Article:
Pam  23:01

So, I'll just say those temperatures again. Negative 57 in July and negative 18 in December. So, super, super cold. In fact, that is the coldest temperature we've had so far. Negative 57 Celsius. And negative 57 Celsius, just for those of you who are curious, is negative 70 Fahrenheit. Super cold. So, Antarctica in July is really, really, really cold. But in December, it's still really cold. Right, like what would a place have to... Because you were thinking second quadrant? Kim, I'm stretching you here I think, but what would have to happen to a location for it to live in the second quadrant? In the upper left hand quadrant, upper left hand quadrant. This is the second quadrant. What would have to be true of the numbers? Or maybe the...

Kim  23:48

Well, I don't even know what I put on the x and y to be perfectly honest with you. I'm working with a tiny post-it note. (unclear).

Pam  23:54

So, x is average July temperatures and y is average December.

Kim  23:58

So, in July it would have to be negative, and in December it would have to be positive.

Pam  24:05

Okay, let's keep talking. So, if July is negative, that means it's cold in July.

Kim  24:09

So, it's cold in July, and it's warm in December. So, it's got to be in the southern hemisphere.

Pam  24:14

Yeah, because the temperatures or the seasons are flipped.

Both Pam and Kim  24:18

Yeah.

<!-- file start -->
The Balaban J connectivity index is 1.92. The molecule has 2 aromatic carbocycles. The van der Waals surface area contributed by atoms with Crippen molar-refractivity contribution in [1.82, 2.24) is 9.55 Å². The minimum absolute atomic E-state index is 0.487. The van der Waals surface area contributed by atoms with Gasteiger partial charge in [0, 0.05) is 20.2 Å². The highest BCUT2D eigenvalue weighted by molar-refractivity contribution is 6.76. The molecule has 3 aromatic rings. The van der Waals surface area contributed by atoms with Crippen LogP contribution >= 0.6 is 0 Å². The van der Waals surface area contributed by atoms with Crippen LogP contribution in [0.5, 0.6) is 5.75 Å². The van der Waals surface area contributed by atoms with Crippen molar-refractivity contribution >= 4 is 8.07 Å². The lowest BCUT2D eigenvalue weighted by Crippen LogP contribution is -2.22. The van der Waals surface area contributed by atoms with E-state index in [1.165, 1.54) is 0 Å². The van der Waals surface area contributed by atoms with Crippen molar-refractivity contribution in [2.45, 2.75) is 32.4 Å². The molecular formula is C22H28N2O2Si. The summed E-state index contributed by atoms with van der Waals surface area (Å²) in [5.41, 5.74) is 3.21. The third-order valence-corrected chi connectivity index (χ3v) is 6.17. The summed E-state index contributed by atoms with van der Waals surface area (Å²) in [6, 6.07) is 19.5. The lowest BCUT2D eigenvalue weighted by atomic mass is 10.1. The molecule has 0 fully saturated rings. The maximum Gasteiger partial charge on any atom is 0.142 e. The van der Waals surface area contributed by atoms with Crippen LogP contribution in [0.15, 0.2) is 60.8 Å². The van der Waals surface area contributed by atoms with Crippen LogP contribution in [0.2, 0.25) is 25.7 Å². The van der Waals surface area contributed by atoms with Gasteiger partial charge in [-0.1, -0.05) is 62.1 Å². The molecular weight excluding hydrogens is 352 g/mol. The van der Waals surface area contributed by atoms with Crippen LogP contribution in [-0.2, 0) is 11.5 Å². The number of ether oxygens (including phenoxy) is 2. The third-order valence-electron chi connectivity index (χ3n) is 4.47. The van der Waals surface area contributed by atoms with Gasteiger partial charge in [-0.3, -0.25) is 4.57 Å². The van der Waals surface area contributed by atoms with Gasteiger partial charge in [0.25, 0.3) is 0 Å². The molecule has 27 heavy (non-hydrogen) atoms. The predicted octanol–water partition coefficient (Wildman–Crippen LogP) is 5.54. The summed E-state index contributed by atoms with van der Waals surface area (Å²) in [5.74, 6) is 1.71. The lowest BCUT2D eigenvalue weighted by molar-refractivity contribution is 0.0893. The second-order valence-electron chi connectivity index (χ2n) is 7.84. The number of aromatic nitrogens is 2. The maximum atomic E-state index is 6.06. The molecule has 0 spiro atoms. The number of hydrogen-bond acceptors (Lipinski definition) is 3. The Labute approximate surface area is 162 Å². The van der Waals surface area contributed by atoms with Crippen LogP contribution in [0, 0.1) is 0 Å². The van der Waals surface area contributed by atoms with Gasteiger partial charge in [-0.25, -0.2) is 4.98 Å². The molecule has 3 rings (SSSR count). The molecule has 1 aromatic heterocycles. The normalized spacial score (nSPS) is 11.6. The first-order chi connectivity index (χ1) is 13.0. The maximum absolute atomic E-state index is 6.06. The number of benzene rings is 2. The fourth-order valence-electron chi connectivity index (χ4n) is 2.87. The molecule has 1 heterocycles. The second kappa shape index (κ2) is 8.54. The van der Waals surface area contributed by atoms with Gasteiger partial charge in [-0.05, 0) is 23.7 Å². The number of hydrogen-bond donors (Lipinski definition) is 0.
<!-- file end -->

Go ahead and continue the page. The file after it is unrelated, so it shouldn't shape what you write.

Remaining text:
Kim  24:19

Well, flipped for us.

Pam  24:21

(unclear) Flipped for us. Thank you. Yeah. Ethnocentric there. Kim, I have to tell you, I spent a long time. Now, I didn't do this recently. I did this quite a while ago when I was gathering this data. But it took me quite a while to find anywhere in the world, where it would be cold enough in July to be negative and warm enough in December to be positive. And the only place I found was a place called Butlers Gorge, Australia. Whoa! Hey, Aussies, there we go. And it was so close. If we round up, it wouldn't work. So, I'm not going to round. So, negative 0.4 degrees Celsius in July. Negative 0.4. So, we're just back from the 0. And then, 5 degrees Celsius in December. So, just above. And we are barely in the second quadrant. It was the only place I could find. Now, I didn't... Hey, so podcast listeners, anybody want a free T-shirt? Somebody find me another place that's in the second quadrant. First person to ping me. Where do I want you to ping me? Ping me... (unclear).

Kim  25:26

They can email me.

Pam  25:27

Nah, lets do social media.

Kim  25:30

Oh. Okay.

Pam  25:30

Kim  27:43

Yeah.

Pam  27:44

And I'm a little particularly proud. So, I made up this task based on Gail Burrell’s really super cool age guessing task. And I kind of like it. I think there's some really nice higher math that we can get to that is actually figure-out-able.

Kim  28:00

Yeah. Well, this is super fun for me. I love when we get an opportunity to have conversations about stuff that may have been... I almost said "shoved at me". But I'm going to... Yeah. Shoved at me without a lot of meaning and not a lot of context. And I can't wait to do this one with my kids too.

Pam  28:18

Woah!

Kim  28:18

Everyone is telling you listeners that higher math is rote memorizable, and we are telling you that it's all figure-out-able

Pam  28:26

Ya'll, so thank you for tuning in and teaching more and more real math. To find out more about the Math is Figure-Out-Able movement, visit mathisfigureoutable.com. Let's keep spreading the word that Math is Figure-Out-Able!